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University School of Physical Education in Wrocław

University School of Physical Education in Kraków


University School of Physical Education in Kraków (Akademia Wychowania Fizycznego im. Bronisława Czecha w Krakowie)

Human movement quarterly

vol. 14, number 4 (December), 2013, pp. 281 – 377

editor-in-Chief alicja Rutkowska-Kucharska

University School of Physical Education, Wrocław, Poland associate editor edward mleczko

University School of Physical Education, Kraków, Poland editorial Board

Physical activity, fitness and health

Wiesław Osiński University School of Physical Education, Poznań, Poland Applied sport sciences

Zbigniew Trzaskoma Józef Piłsudski University of Physical Education, Warszawa, Poland Biomechanics and motor control

Tadeusz Bober University School of Physical Education, Wrocław, Poland Kornelia Kulig University of Southern California, Los Angeles, USA Physiological aspects of sports

Andrzej Suchanowski Jozef Rusiecki Olsztyn University College, Olsztyn, Poland Psychological diagnostics of sport and exercise

Andrzej Szmajke Opole University, Opole, Poland advisory Board

Wojtek J. Chodzko-Zajko University of Illinois, Urbana, Illinois, USA Gudrun Doll-Tepper Free University, Berlin, Germany

Józef Drabik University School of Physical Education and Sport, Gdańsk, Poland Kenneth Hardman University of Worcester, Worcester, United Kingdom

Andrew Hills Queensland University of Technology, Queensland, Australia Zofia Ignasiak University School of Physical Education, Wrocław, Poland Slobodan Jaric University of Delaware, Newark, Delaware, USA

Toivo Jurimae University of Tartu, Tartu, Estonia

Han C.G. Kemper Vrije University, Amsterdam, The Netherlands

Wojciech Lipoński University School of Physical Education, Poznań, Poland Gabriel Łasiński University School of Physical Education, Wrocław, Poland Robert M. Malina University of Texas, Austin, Texas, USA

Melinda M. Manore Oregon State University, Corvallis, Oregon, USA Philip E. Martin Iowa State University, Ames, Iowa, USA Joachim Mester German Sport University, Cologne, Germany Toshio Moritani Kyoto University, Kyoto, Japan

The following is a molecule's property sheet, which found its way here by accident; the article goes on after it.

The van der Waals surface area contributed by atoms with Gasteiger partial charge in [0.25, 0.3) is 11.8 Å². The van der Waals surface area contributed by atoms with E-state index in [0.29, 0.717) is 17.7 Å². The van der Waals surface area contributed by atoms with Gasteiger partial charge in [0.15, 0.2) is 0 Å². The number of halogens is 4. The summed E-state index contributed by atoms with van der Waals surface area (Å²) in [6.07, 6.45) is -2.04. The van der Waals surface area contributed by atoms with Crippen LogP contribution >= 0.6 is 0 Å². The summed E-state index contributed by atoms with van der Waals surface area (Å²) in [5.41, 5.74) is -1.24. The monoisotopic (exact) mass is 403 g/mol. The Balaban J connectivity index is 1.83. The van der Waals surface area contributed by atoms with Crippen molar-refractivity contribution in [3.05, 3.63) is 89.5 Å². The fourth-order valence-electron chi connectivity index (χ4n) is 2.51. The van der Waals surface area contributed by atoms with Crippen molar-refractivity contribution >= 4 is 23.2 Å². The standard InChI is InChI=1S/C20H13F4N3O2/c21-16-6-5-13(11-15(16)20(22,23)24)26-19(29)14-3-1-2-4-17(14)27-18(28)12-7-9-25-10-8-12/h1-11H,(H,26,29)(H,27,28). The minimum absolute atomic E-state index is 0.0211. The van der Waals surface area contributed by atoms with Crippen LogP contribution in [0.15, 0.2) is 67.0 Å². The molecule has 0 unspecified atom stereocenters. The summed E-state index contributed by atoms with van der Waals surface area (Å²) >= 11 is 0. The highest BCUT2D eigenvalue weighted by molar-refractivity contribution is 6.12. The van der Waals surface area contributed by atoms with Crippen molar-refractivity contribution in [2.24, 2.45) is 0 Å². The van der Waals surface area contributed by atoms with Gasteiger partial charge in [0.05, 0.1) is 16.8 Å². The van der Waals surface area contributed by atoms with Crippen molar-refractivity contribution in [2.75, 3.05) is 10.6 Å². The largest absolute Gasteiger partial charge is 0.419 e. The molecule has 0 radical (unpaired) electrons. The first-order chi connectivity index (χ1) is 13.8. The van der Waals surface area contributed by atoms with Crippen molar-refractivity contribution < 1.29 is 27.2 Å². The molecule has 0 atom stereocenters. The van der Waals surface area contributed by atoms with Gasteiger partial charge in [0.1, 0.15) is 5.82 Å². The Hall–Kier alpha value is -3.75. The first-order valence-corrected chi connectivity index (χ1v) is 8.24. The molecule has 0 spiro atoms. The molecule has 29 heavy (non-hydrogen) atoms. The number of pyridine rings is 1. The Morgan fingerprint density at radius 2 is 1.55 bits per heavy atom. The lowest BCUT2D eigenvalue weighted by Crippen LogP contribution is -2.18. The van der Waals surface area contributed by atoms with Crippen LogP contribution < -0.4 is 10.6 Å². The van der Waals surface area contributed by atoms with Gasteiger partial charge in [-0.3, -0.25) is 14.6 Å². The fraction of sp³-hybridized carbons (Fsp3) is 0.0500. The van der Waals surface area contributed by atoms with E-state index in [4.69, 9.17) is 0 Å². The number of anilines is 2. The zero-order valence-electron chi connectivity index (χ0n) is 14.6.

Andrzej Pawłucki University School of Physical Education, Wrocław, Poland John S. Raglin Indiana University, Bloomington, Indiana, USA

Roland Renson Catholic University, Leuven, Belgium

Tadeusz Rychlewski University School of Physical Education, Poznań, Poland James F. Sallis San Diego State University, San Diego, California, USA James S. Skinner Indiana University, Bloomington, Indiana, USA Jerry R. Thomas University of North Texas, Denton, Texas, USA Karl Weber German Sport University, Cologne, Germany Peter Weinberg Hamburg, Germany

Marek Woźniewski University School of Physical Education, Wrocław, Poland Guang Yue Cleveland Clinic Foundation, Cleveland, Ohio, USA

Wladimir M. Zatsiorsky Pennsylvania State University, State College, Pennsylvania, USA Jerzy Żołądź University School of Physical Education, Kraków, Poland

Translation: Michael Antkowiak, Tomasz Skirecki Design: Agnieszka Nyklasz

Copy editor: Beata Irzykowska Statistical editor: Małgorzata Kołodziej

Proofreading: Beata Kanak

Indexed in: SPORTDiscus, Index Copernicus, Altis, Sponet, Scopus, CAB Abstracts, Global Health 7 pkt wg rankingu Ministerstwa Nauki i Szkolnictwa Wyższego

© Copyright 2013 by Wydawnictwo AWF we Wrocławiu ISSN 1732-3991 Editorial Office Dominika Niedźwiedź

51-612 Wrocław, al. Ignacego Jana Paderewskiego 35, Poland, tel. 48 71 347 30 51, hum_mov@awf.wroc.pl This is to certify the conformity with PN-EN-ISO 9001:2009



p h y s i c a l a c t i v i t y , f i t n e s s a n d h e a l t h Agnieszka Olchowska-Kotala, Krystyna chromik

Body satisfaction and time spent on physical activity in Polish students ... 285 Tomasz Boraczyński, Michał Boraczyński, sandra Boraczyńska, Anna Michels

Changes in body composition and physical fitness of 7-year-old girls after completing

a 12-month artistic gymnastics training program ...291 Agnieszka Dębiec-Bąk, Katarzyna Gruszka, Krzysztof A. sobiech, Anna skrzek

Age dependence of thermal imaging analysis of body surface temperature

in women after cryostimulation ... 299 Jennifer Harmon, Timothy A. Brusseau, Douglas collier, Elizabeth Lenz

Habitual physical activity patterns of inner-city children ... 305 Magdalena Rokicka-Hebel

Preschool attendance as a factor in the motor skill development of children ...310 b i o m e c h a n i c s a n d m o t o r c o n t r o l

Michael G. Robinson, Laurence E. Holt, Thomas W. Pelham

An assessment of hydrodynamic and simulated race performance features of three C-1 hull designs ...322 Erika Zemková, Michal Jeleň, Gábor Ollé, Tomáš Vilman, Dušan Hamar

Power production during bench press with different ranges of motion

on stable and unstable surfaces ...328 Jonathan sinclair, Jack Hebron, Howard Hurst, Paul Taylor